War of the Rebellion: Serial 013 Page 0715 Chapter XXIII. SEVEN-DAYS' BATTLES.

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At dark withdrew under orders and fell back to the railroad, which we reached at 1 a.m. June 30.

At 6 a.m. moved off to take position on the Darbytown road and reached the battle-field of the same day at 2 o'clock, and July 1 (same day), at 3.30 o'clock, pushed off in line of battle in pursuit of the enemy's fleeing columns.

At 7 a.m. came up with the troops of the heroic Stonewall Jackson who quickly passed our front. We then retired, took another position, and again commenced to advance on the enemy.

At 3 p.m. we came up with the enemy, strongly posted on a high eminence. An attack was immediately ordered by General Magruder, the troops occupying or forming four separate lines of battle, all within range of the enemy's batteries and subject to the most galling and destructive fire of shot and shell. Our brigade, commanded by the gallant Colonel George T. Anderson, was ordered to form the third line of battle, in support of General Cobb's brigade, which formed the second. My regiment was thrown out on the field on the right flank of the Third Brigade and was thrown out on the field on the right flank of the Third Brigade and was supported by the learned and gallant Colonel H. L. Benning, of General Toombs' brigade, which formed the fourth line of battle.

We remained under the several and well-directed fire of the enemy from 5 to 9 p.m.

Our casualties here were considerable: Adjt. John Green, wounded severely in the shoulder; Lieutenant M. F. Gudger, Company D, wounded in the hand; Lieutenant Nathaniel Parish, Company E, wounded in the side; 6 men killed on the field and 50 wounded, most of whom very severely;

Killed..................................................... 6

Wounded................................................... 57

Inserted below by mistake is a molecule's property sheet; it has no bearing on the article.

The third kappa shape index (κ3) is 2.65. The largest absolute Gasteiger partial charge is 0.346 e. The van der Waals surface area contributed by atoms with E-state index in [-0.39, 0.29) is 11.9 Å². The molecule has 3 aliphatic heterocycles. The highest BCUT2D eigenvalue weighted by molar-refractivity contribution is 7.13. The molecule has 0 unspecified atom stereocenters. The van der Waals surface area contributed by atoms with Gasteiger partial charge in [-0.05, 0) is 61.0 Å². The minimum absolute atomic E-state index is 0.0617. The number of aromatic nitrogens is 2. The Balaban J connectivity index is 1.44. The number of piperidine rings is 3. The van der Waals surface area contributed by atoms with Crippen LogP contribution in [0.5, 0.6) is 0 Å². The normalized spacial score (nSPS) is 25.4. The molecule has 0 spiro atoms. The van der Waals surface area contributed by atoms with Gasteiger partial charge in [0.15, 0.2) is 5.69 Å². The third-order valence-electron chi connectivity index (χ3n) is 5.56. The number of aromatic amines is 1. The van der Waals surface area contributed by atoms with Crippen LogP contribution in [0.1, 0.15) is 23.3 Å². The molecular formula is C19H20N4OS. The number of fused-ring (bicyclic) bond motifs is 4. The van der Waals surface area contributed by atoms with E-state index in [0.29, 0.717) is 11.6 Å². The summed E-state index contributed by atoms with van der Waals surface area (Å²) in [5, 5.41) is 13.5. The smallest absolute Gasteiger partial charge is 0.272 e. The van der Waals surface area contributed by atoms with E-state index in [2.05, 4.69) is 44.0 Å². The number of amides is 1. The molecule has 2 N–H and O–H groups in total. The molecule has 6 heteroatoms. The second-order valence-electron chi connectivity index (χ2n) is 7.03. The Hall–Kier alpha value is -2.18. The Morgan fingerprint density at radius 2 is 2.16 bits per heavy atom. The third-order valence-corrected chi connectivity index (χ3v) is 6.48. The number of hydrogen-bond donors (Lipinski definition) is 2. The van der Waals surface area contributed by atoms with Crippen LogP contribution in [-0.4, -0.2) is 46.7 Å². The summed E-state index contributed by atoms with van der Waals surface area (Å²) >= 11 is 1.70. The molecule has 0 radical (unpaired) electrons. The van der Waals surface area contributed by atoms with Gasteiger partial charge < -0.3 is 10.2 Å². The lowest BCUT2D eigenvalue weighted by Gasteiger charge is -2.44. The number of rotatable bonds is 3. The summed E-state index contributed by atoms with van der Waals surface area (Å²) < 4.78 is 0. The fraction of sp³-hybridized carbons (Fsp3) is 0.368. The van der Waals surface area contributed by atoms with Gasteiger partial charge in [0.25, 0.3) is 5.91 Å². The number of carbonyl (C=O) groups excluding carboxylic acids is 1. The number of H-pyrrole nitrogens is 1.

Missing................................................... 16

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Total..................................................... 79

I have the honor to be, very respectfully, your obedient servant,

WM. LUFFMAN,

Lieutenant Colonel Commanding, Eleventh Regiment Georgia Volunteers.

Colonel GEORGE T. ANDERSON,

Commanding Third Brigade, First Division, Army of the Potomac.

Numbers 285. Report of Major General Lafayette McLaws,

C. S. Army, commanding division, of engagement at Peach Orchard, or Allen's Farm, and battles of Savage Station and Malvern Hill.

HEADQUARTERS DIVISION, July 20, 1862.

The following is a report of the operations of my command, composed of the brigades of Generals Kershaw and Semmes, commencing on the 26th ultimo and ending July 1:

On the 26th I received orders to hold my command in readiness for any movement. None was, however, made.

On the 27th the troops were under arms at daylight. The lookouts, posted in trees overlooking the enemy's camps near the railroad, reported that the works of the enemy were being strengthened, more guns being placed in the redoubts near the railroad and all the works numerously manned.